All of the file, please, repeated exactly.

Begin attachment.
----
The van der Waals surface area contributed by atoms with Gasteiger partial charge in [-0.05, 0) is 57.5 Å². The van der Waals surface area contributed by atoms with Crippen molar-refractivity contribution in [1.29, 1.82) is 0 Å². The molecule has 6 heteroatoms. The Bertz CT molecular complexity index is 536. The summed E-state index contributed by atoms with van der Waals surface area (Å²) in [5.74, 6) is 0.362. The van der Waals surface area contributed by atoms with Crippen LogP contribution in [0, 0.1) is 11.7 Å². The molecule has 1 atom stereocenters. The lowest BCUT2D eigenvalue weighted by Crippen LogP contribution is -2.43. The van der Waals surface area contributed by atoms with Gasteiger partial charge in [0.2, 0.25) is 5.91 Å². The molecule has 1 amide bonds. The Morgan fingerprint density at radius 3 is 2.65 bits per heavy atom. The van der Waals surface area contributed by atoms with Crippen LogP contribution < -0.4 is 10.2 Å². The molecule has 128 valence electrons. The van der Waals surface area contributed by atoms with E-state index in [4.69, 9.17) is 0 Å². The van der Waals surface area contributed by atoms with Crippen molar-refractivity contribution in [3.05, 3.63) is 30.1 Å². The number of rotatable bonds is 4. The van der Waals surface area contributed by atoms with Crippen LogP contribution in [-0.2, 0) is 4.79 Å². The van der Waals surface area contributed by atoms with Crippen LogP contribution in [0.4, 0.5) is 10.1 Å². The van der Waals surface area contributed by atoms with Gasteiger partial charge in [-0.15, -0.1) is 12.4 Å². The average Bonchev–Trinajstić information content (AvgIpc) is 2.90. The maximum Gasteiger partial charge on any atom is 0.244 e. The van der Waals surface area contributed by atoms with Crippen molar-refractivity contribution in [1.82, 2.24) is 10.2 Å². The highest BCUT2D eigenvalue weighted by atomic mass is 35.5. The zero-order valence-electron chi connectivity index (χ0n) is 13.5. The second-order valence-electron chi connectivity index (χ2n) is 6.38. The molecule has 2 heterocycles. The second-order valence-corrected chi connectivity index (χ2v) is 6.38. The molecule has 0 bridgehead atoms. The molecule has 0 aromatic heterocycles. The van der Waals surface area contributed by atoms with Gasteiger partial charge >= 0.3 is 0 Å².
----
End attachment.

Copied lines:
The van der Waals surface area contributed by atoms with Gasteiger partial charge in [-0.05, 0) is 57.5 Å². The van der Waals surface area contributed by atoms with Crippen molar-refractivity contribution in [1.29, 1.82) is 0 Å². The molecule has 6 heteroatoms. The Bertz CT molecular complexity index is 536. The summed E-state index contributed by atoms with van der Waals surface area (Å²) in [5.74, 6) is 0.362. The van der Waals surface area contributed by atoms with Crippen LogP contribution in [0, 0.1) is 11.7 Å². The molecule has 1 atom stereocenters. The lowest BCUT2D eigenvalue weighted by Crippen LogP contribution is -2.43. The van der Waals surface area contributed by atoms with Gasteiger partial charge in [0.2, 0.25) is 5.91 Å². The molecule has 1 amide bonds. The Morgan fingerprint density at radius 3 is 2.65 bits per heavy atom. The van der Waals surface area contributed by atoms with Crippen LogP contribution < -0.4 is 10.2 Å². The molecule has 128 valence electrons. The van der Waals surface area contributed by atoms with E-state index in [4.69, 9.17) is 0 Å². The van der Waals surface area contributed by atoms with Crippen molar-refractivity contribution in [3.05, 3.63) is 30.1 Å². The number of rotatable bonds is 4. The van der Waals surface area contributed by atoms with Crippen LogP contribution in [-0.2, 0) is 4.79 Å². The van der Waals surface area contributed by atoms with Crippen LogP contribution in [0.4, 0.5) is 10.1 Å². The van der Waals surface area contributed by atoms with Gasteiger partial charge in [-0.15, -0.1) is 12.4 Å². The average Bonchev–Trinajstić information content (AvgIpc) is 2.90. The maximum Gasteiger partial charge on any atom is 0.244 e. The van der Waals surface area contributed by atoms with Crippen molar-refractivity contribution in [1.82, 2.24) is 10.2 Å². The highest BCUT2D eigenvalue weighted by atomic mass is 35.5. The zero-order valence-electron chi connectivity index (χ0n) is 13.5. The second-order valence-electron chi connectivity index (χ2n) is 6.38. The molecule has 2 heterocycles. The second-order valence-corrected chi connectivity index (χ2v) is 6.38. The molecule has 0 bridgehead atoms. The molecule has 0 aromatic heterocycles. The van der Waals surface area contributed by atoms with Gasteiger partial charge >= 0.3 is 0 Å².